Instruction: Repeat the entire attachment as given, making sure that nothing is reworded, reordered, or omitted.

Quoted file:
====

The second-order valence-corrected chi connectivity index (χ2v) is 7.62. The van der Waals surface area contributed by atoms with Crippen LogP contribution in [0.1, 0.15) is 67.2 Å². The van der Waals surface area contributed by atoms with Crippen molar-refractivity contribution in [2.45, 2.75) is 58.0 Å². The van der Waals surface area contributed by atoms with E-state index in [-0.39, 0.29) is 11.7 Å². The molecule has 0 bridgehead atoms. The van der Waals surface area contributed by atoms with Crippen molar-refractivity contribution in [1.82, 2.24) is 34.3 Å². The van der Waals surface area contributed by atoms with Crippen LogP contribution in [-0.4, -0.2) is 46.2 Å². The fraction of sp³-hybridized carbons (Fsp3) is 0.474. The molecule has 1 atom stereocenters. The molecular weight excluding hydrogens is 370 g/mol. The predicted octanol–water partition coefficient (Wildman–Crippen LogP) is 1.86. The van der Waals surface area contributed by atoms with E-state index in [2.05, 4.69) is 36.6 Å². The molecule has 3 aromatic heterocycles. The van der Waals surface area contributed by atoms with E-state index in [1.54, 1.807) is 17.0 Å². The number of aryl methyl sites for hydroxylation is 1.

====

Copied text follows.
The second-order valence-corrected chi connectivity index (χ2v) is 7.62. The van der Waals surface area contributed by atoms with Crippen LogP contribution in [0.1, 0.15) is 67.2 Å². The van der Waals surface area contributed by atoms with Crippen molar-refractivity contribution in [2.45, 2.75) is 58.0 Å². The van der Waals surface area contributed by atoms with E-state index in [-0.39, 0.29) is 11.7 Å². The molecule has 0 bridgehead atoms. The van der Waals surface area contributed by atoms with Crippen molar-refractivity contribution in [1.82, 2.24) is 34.3 Å². The van der Waals surface area contributed by atoms with Crippen LogP contribution in [-0.4, -0.2) is 46.2 Å². The fraction of sp³-hybridized carbons (Fsp3) is 0.474. The molecule has 1 atom stereocenters. The molecular weight excluding hydrogens is 370 g/mol. The predicted octanol–water partition coefficient (Wildman–Crippen LogP) is 1.86. The van der Waals surface area contributed by atoms with E-state index in [2.05, 4.69) is 36.6 Å². The molecule has 3 aromatic heterocycles. The van der Waals surface area contributed by atoms with E-state index in [1.54, 1.807) is 17.0 Å². The number of aryl methyl sites for hydroxylation is 1.